When the laser beam was irradiated with selecting the irradiation power on each optical disc, the optically active layer of each optical disc was crystallized at a certain power P1 which was specific to each optical disc, and the crystallized layer was converted to the amorphous state at a certain power P2 which was larger than P1. This confirmed that signals could be recorded and erased.

As the thickness of the amorphous-acceleration layer increased, the sensitivity decreased. When the amorphous-acceleration layer had a thickness of 11 nm, an area in which the compound could be made amorphous was decreased.

Then, with each of the above discs, the laser beam was irradiated alternately at the power P1 and the power P2. At each irradiation, the reflectance of the disc was measured. With the disc comprising the amorphous-acceleration layer having a thickness of 0.5 nm, the reflectance was greatly shifted only after several irradiations and the structure was destroyed. When the thickness of the amorphous-acceleration layer was 1 nm or larger, no deterioration was observed after 1000 times irradiations.

EXAMPLE 10

Using a M-Te-Ge alloy in which M is Sn or Pb having a composition near SnTe or PbTe, the following experiments were carried out.

On a PMMA substrate, ten ZnS layers each having a thickness of 2 nm and ten M-Te-Ge layers each having a thickness of 2 nm and various compositions were alternately laminated and finally a ZnS layer was laminated. On the layers, the same plate as the substrate was laminated to produce a recording medium.

Using the above described static tester, the laser beam having a pulse width of 200 ns was irradiated on each sample to repeatedly effect crystallization (with a power of 8 mW on the sample surface) and conversion to an amorphous state (with a power of 20 mW on th sample surface). In the hatched area shown in FIG. 9, that is, when the alloy had a composition: Mx Gey Tez wherein 25≦x≦60, 0≦y≦25 and 37.5≦z≦60, the following requirements were satisfied:

1) An amorphous layer is formed.

2) A layer can be crystallized.

3) The number of repeating conversion exceeds 1000 times.

4) There is not shift in the reflectance during the conversions.

The same experiments were carried out with changing the pulse width, and it was found that, on the composition line of MTe-GeTe, the recording and erasing could be done in a short time of 100 ns or shorter.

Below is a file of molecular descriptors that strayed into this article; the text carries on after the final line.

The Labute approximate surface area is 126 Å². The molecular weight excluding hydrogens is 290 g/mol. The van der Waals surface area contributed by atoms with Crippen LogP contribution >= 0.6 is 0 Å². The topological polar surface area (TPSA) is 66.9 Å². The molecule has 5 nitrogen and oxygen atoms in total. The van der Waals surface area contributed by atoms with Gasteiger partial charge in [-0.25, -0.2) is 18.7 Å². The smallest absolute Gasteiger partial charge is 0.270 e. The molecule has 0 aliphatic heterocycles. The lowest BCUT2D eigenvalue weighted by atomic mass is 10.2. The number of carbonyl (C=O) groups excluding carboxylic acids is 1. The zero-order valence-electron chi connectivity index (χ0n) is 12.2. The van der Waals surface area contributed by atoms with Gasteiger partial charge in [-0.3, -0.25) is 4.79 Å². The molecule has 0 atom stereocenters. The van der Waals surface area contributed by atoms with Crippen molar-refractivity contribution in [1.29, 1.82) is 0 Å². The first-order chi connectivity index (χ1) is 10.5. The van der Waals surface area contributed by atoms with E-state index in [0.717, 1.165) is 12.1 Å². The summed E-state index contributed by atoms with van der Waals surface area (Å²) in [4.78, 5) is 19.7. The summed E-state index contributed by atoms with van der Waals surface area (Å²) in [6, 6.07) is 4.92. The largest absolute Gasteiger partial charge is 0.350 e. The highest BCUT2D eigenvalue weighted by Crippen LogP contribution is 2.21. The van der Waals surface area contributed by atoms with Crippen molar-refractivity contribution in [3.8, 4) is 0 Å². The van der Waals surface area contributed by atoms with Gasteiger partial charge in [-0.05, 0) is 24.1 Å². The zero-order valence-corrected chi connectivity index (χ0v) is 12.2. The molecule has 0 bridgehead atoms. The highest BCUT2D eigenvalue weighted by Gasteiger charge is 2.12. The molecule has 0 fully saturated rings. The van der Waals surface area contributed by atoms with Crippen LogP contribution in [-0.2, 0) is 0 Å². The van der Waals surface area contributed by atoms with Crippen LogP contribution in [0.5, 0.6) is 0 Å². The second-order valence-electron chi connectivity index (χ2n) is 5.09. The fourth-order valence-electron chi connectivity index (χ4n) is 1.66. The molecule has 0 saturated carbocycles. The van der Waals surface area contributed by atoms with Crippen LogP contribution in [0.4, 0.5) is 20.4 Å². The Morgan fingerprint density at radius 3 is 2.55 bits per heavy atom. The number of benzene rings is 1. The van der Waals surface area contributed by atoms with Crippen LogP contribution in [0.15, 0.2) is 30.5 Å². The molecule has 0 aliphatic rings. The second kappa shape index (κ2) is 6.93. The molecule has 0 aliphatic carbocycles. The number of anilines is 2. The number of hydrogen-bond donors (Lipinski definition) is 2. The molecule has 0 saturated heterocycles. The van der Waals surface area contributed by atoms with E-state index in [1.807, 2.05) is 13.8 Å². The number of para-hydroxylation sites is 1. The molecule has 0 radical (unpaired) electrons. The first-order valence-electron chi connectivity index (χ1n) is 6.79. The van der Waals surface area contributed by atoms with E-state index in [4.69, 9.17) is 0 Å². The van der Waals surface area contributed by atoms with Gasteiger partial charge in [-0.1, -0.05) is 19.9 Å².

EXAMPLE 11

In the same manner as in Example 10 but using a composition near a ternary composition of SnSb2 Te4 or Pb2 Sb6 Te11, the experiments were carried out. In this case, the above described requirements were satisfied when the deviation of the content of each element was within ±5 atomic percentages from the above stoichiometric composition.

EXAMPLE 12

A part of Sn or Pb in the alloy used in Example 11 was substituted with Ge, and the same experiments as in Example 11 were carried out. The substitution with Ge improved the sensitivity for making the optically active layer amorphous. More than 5000 times repeated recording and erasing were possible.

When the concentration of Ge exceeded that of Sn or Pb, the sensitivity for crystallization was decreased.

EXAMPLE 13

On the same glass disc substrate as used in Example 9, a ZnS-SiO2 layer having a thickness of 100 nm was formed. Then, on this layer, 15 Sn47 Ge3 Te50 layers each having a thickness of 2.5 nm and 15 ZnS-SiO2 layers each having a thickness of 5 nm were alternately laminated. Further, a ZnS-SiO2 layer having a thickness of 100 nm and an Al-Cr (Cr content, 5 atomic %) having a thickness of 50 nm were laminated. A pair of the formed disc substrates were adhered with facing the recording layers inside to produce an optical disc.

This optical disc was rotated at 1800 rpm and a recording test was carried out at the outermost peripheral part (a linear speed of 15 m/sec.). First, a laser beam was continuously irradiated at a power of 10 mW on the recording plane to crystallize one track. Then, the laser beam was irradiated on the crystallized track by modulating the laser power between a peak level of 20 mW and a bias level of 10 mW at a frequency of 5 MHz. Parts of the crystallized track irradiated at the peak level were converted to the amorphous state and signals were recorded. When the recorded signals were reproduced by continuously irradiating the laser beam at 1 mW, a CN ratio of 50 dB was obtained with the 5 MHz component.

By modulating the laser power at 2 MHz, the laser beam was irradiated on the recorded track. The 50 MHZ component was decreased by 35 dB in comparison with that of before irradiation, while the 2 MHz component exhibited a CN ratio of 50 dB.

The above tests indicated that, by the irradiation of the two different laser beams having the different frequency, it was possible to rewrite the information on the optical disc.